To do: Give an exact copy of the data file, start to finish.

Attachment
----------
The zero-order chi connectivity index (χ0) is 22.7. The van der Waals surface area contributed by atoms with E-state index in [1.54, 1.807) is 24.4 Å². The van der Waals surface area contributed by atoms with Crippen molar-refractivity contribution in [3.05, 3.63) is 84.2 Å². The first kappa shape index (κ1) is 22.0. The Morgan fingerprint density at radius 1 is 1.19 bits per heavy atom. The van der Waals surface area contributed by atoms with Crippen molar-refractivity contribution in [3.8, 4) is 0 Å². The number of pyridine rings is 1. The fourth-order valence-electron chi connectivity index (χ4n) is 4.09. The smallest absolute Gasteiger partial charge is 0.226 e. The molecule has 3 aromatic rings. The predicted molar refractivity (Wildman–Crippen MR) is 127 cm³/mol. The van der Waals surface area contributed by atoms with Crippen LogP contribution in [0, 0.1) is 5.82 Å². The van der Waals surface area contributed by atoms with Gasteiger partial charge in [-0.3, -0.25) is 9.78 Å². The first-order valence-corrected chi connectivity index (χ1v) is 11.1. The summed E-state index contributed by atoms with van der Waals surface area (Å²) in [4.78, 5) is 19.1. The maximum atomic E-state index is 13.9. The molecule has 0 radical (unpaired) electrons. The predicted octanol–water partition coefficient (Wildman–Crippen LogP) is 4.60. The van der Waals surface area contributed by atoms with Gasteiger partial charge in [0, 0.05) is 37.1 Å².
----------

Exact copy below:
The zero-order chi connectivity index (χ0) is 22.7. The van der Waals surface area contributed by atoms with E-state index in [1.54, 1.807) is 24.4 Å². The van der Waals surface area contributed by atoms with Crippen molar-refractivity contribution in [3.05, 3.63) is 84.2 Å². The first kappa shape index (κ1) is 22.0. The Morgan fingerprint density at radius 1 is 1.19 bits per heavy atom. The van der Waals surface area contributed by atoms with Crippen molar-refractivity contribution in [3.8, 4) is 0 Å². The number of pyridine rings is 1. The fourth-order valence-electron chi connectivity index (χ4n) is 4.09. The smallest absolute Gasteiger partial charge is 0.226 e. The molecule has 3 aromatic rings. The predicted molar refractivity (Wildman–Crippen MR) is 127 cm³/mol. The van der Waals surface area contributed by atoms with Crippen LogP contribution in [0, 0.1) is 5.82 Å². The van der Waals surface area contributed by atoms with Gasteiger partial charge in [-0.3, -0.25) is 9.78 Å². The first-order valence-corrected chi connectivity index (χ1v) is 11.1. The summed E-state index contributed by atoms with van der Waals surface area (Å²) in [4.78, 5) is 19.1. The maximum atomic E-state index is 13.9. The molecule has 0 radical (unpaired) electrons. The predicted octanol–water partition coefficient (Wildman–Crippen LogP) is 4.60. The van der Waals surface area contributed by atoms with Gasteiger partial charge in [0, 0.05) is 37.1 Å².